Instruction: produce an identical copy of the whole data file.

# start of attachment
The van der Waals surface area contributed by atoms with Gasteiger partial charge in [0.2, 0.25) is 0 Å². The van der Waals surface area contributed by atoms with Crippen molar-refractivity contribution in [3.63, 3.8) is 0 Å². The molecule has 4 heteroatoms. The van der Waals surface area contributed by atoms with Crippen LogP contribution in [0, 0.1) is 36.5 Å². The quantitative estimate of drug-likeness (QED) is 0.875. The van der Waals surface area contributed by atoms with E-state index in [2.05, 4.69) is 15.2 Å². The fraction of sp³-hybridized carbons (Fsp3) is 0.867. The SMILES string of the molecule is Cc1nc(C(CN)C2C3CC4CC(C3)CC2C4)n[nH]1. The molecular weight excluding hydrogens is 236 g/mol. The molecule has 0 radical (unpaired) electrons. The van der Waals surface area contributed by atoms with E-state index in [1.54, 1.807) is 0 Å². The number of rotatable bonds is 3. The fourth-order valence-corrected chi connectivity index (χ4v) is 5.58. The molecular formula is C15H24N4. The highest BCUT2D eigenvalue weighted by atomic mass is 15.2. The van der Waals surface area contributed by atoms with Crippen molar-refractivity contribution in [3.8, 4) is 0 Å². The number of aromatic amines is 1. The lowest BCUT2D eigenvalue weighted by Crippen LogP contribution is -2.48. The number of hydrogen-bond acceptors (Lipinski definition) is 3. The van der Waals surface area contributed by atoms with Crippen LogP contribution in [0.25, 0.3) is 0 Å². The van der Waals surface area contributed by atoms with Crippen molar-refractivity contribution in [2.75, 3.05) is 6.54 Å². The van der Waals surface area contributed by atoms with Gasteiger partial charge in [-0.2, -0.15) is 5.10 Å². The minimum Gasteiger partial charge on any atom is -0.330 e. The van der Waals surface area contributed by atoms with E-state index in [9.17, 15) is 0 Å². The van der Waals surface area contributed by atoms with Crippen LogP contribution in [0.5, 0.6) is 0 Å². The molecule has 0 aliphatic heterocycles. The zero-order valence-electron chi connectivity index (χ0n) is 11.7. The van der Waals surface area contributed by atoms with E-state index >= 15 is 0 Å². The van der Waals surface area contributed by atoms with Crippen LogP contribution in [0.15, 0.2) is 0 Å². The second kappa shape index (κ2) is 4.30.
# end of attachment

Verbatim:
The van der Waals surface area contributed by atoms with Gasteiger partial charge in [0.2, 0.25) is 0 Å². The van der Waals surface area contributed by atoms with Crippen molar-refractivity contribution in [3.63, 3.8) is 0 Å². The molecule has 4 heteroatoms. The van der Waals surface area contributed by atoms with Crippen LogP contribution in [0, 0.1) is 36.5 Å². The quantitative estimate of drug-likeness (QED) is 0.875. The van der Waals surface area contributed by atoms with E-state index in [2.05, 4.69) is 15.2 Å². The fraction of sp³-hybridized carbons (Fsp3) is 0.867. The SMILES string of the molecule is Cc1nc(C(CN)C2C3CC4CC(C3)CC2C4)n[nH]1. The molecular weight excluding hydrogens is 236 g/mol. The molecule has 0 radical (unpaired) electrons. The van der Waals surface area contributed by atoms with E-state index in [1.54, 1.807) is 0 Å². The number of rotatable bonds is 3. The fourth-order valence-corrected chi connectivity index (χ4v) is 5.58. The molecular formula is C15H24N4. The highest BCUT2D eigenvalue weighted by atomic mass is 15.2. The van der Waals surface area contributed by atoms with Crippen molar-refractivity contribution in [3.8, 4) is 0 Å². The number of aromatic amines is 1. The lowest BCUT2D eigenvalue weighted by Crippen LogP contribution is -2.48. The number of hydrogen-bond acceptors (Lipinski definition) is 3. The van der Waals surface area contributed by atoms with Crippen LogP contribution in [0.25, 0.3) is 0 Å². The van der Waals surface area contributed by atoms with Crippen molar-refractivity contribution in [2.75, 3.05) is 6.54 Å². The van der Waals surface area contributed by atoms with Gasteiger partial charge in [-0.2, -0.15) is 5.10 Å². The minimum Gasteiger partial charge on any atom is -0.330 e. The van der Waals surface area contributed by atoms with E-state index in [9.17, 15) is 0 Å². The van der Waals surface area contributed by atoms with Crippen LogP contribution in [0.5, 0.6) is 0 Å². The molecule has 0 aliphatic heterocycles. The zero-order valence-electron chi connectivity index (χ0n) is 11.7. The van der Waals surface area contributed by atoms with E-state index >= 15 is 0 Å². The van der Waals surface area contributed by atoms with Crippen LogP contribution in [0.15, 0.2) is 0 Å². The second kappa shape index (κ2) is 4.30.